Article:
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Published On: May 14, 2018 | Blog | 0 comments

The Perils of Private Medicine

This week Jeremy Hunt ordered private hospital bosses to take action to improve patient safety, click here to read more. A recent report from the Care Quality Commission rated 30% of private hospitals as requiring improvement. The CQC’s report which highlighted many examples of poor practice, wide variations in provision of care and in some cases rather ad hoc and informal arrangements in relation to governance and management.

Jeremy Hunt in his letter to the private sector made the following comment:-

“If the sector is to partner with the NHS and benefit from our world-leading medical training we need urgent assurances that the independent sector will get its house in order on safety, as well as a commitment to take rapid action to match the NHS’s world-recognised progress on transparency”.

This information is not new. It mirrors the information provided by the CHPI (Centre for Health and Public Interest) which itself completed a report last year and comments from a variety of sources on the need for reform from the late 1990s onwards, click here to read more.

In November 2017 the Centre for Health and Public Interest revised their report which set out a series of recommendations for the reform of the private hospital sector. They have in fact completed several reports. It is noticeable that almost half of patients within the private hospital sector are in fact funded by the NHS. Many private hospitals simply do not have sufficient emergency facilities and over the last 12 months or so some 7,000 patients were transferred from the private sector to the NHS because of need.

There are some clearly political and financial issues here about patients having to be transferred as emergencies back into the NHS having received inadequate care in the private sector or being treated in units where emergency situations cannot be dealt with adequately.

Further still there are some patients treated who are referred by the NHS as part of schemes to resolve waiting lists and to deal with backlogs in specific geographical areas. This is perhaps most notable in mental health care where NHS provision is wholly inadequate.

From the negligence point of view, as lawyers we deal with this at Anthony Gold on a frequent basis. Private medicine presents its own challenges legally. Anecdotally. there are concerns about whether the insurance of individual consultants working within the private sector is sufficient for the problems that may arise. There are a number of consultants working in hospitals who know or ought to know that the facilities of those hospitals are not adequate if problems arise with patient care.

I recently dealt with a bariatric surgery case which was dealt with in the private sector. The client developed complications but there was no consultant available. The junior doctor who did not have any great experience of bariatric surgery was left to deal with the matter and was seeking advice by telephone from other consultants who were available at least to discuss the patient but did not have bariatric surgery experience themselves. Ultimately, finally, a bariatric consultant from a completely different private hospital was drafted in to deal with the situation, but not before the client suffered significant injury and several days of distressing complications which should not have arisen. This situation is not unusual.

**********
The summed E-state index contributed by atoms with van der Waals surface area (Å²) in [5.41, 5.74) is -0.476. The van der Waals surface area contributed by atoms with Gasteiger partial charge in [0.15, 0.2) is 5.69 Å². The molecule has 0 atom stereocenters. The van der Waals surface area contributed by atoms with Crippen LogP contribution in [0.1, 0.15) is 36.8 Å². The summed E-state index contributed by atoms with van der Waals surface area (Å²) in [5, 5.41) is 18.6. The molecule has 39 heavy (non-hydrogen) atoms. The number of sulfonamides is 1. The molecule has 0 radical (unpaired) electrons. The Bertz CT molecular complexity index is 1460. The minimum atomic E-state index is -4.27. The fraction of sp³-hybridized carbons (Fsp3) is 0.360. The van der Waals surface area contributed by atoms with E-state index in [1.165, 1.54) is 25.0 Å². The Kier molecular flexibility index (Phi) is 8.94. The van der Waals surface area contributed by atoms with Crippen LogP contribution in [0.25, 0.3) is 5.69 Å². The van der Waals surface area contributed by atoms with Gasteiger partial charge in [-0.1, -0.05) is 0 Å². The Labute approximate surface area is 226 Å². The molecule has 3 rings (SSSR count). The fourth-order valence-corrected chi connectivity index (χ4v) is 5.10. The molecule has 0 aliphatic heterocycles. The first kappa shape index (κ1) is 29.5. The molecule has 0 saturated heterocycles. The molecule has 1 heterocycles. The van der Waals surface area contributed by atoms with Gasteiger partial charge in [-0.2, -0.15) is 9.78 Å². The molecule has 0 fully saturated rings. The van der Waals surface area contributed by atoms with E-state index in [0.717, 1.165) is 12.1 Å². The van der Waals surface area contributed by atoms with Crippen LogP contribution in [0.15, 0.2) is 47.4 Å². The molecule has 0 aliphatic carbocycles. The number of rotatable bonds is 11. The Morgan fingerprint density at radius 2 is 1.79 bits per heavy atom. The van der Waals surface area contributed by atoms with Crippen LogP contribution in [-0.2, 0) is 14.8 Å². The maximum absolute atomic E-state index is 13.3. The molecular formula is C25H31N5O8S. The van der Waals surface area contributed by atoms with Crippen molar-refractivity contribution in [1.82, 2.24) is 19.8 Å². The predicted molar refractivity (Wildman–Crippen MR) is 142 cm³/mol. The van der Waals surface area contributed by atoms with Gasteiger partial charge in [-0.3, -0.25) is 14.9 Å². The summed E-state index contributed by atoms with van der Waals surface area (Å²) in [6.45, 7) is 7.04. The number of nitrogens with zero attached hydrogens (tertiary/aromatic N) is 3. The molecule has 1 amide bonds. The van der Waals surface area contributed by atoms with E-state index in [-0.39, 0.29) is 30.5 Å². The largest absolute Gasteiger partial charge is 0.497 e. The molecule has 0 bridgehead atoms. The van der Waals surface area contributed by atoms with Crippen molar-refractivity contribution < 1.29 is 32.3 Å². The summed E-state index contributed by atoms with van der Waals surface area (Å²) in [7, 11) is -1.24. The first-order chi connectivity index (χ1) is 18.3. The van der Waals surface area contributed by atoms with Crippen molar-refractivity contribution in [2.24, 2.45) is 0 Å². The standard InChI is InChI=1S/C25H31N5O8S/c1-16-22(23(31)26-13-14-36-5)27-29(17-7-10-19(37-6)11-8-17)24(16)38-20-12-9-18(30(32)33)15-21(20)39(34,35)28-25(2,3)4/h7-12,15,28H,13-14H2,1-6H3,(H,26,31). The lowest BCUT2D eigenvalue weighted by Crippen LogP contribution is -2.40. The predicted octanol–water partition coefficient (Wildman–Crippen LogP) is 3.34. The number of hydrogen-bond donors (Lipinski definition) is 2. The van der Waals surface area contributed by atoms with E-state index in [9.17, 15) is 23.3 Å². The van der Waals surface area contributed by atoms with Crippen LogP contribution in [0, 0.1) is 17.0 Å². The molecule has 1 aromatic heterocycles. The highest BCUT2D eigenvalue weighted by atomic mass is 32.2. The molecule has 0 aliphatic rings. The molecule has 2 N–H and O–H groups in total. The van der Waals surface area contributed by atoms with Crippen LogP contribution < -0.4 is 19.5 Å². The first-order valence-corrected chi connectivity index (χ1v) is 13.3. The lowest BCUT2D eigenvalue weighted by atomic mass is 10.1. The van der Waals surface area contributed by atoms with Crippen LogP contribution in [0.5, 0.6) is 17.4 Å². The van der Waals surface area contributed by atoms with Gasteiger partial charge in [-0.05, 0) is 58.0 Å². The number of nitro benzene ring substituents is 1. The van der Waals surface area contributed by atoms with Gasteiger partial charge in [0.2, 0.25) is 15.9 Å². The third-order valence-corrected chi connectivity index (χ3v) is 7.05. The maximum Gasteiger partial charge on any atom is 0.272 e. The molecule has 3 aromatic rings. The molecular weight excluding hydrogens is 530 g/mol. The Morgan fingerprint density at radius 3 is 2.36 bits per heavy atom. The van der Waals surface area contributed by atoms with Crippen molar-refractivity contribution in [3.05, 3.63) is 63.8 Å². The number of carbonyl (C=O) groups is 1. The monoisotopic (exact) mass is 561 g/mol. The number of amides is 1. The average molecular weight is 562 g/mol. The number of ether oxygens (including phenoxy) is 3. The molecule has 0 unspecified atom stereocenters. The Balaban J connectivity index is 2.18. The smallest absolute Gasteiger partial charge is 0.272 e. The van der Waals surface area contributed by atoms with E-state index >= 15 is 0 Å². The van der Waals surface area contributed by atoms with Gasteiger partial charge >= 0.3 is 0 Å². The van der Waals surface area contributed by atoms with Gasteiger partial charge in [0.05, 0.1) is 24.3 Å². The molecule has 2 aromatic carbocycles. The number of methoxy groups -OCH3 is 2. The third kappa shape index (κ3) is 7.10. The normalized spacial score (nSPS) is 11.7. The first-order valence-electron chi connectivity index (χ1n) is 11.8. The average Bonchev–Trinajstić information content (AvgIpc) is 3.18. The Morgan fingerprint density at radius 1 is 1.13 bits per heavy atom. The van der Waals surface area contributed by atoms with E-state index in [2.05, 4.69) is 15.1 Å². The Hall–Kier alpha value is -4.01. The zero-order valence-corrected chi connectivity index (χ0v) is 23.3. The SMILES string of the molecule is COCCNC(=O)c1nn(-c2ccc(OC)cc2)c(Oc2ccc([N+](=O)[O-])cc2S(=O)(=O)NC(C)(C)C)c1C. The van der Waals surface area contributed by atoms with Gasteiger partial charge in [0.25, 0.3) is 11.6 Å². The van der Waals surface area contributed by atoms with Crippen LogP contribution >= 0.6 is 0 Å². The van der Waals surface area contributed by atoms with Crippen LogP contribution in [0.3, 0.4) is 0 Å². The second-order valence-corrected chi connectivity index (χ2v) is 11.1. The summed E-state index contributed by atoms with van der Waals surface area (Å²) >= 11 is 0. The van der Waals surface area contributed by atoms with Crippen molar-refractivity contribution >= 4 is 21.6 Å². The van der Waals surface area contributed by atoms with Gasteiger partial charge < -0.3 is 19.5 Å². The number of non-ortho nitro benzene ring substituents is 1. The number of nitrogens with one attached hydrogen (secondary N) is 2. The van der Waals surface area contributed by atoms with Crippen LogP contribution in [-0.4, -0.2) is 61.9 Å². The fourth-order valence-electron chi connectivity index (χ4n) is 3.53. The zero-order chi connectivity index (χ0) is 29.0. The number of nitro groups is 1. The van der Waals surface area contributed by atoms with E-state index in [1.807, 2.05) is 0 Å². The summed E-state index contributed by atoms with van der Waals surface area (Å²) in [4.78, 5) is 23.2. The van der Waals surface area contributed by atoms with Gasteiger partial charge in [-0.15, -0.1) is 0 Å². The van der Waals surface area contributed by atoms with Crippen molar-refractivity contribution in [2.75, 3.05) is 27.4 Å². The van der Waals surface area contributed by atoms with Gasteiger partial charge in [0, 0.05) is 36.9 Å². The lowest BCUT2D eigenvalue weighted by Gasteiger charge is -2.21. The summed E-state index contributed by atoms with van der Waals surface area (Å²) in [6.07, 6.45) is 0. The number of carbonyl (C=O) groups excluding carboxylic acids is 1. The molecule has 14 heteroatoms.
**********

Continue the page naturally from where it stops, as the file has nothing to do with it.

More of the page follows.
Many private hospitals are not designed for emergency issues. They do not have intensive cares, high dependency units or adequate staffing for them. Often the consultant will do a list of surgical or other procedures and leave early afternoon. On staff will be junior doctors who may not have worked with that particular issue and have a large number of patients over a long period of time without any adequate supervision.

Private hospitals receive significant NHS funds. In addition, through the private health insurance, they are well-paid for the services they provide. They do not however provide all the care and facilities that may be required if a problem arises. According to the CHPI the cost to the NHS of the patients being transferred back from the private sector in emergency situations is approximately £60 million per annum.

Making a claim against a consultant working in the private sector can be more difficult. There are several legal complications including whether they are working under an NHS contract, with whom they have contracted, what insurance they may have in place, and whether they are even available. Added to that is the general poor medical recordkeeping in the private sector which causes significant problems for both parties.

In addition, if a hospital needs to be involved, they are quite often a separate party to the doctor, whereas dealing with an NHS hospital generally the Trust is liable for all the issues that arise. The more parties, the more complicated, the more difficult funding issues can be.

I can do no other than recommend that if a person is considering private healthcare, they research the hospital, facilities and the consultant (and his or her insurance) in detail. Further information is available at the Centre for Health and Public Interest and they provide general information about private healthcare and safety. Private healthcare is not better healthcare, just arranged differently and with the potential for problems which cannot be dealt with on site.

* Disclaimer: The information on the Anthony Gold website is for general information only and reflects the position at the date of publication. It does not constitute legal advice and should not be treated as such. It is provided without any representations or warranties, express or implied.*

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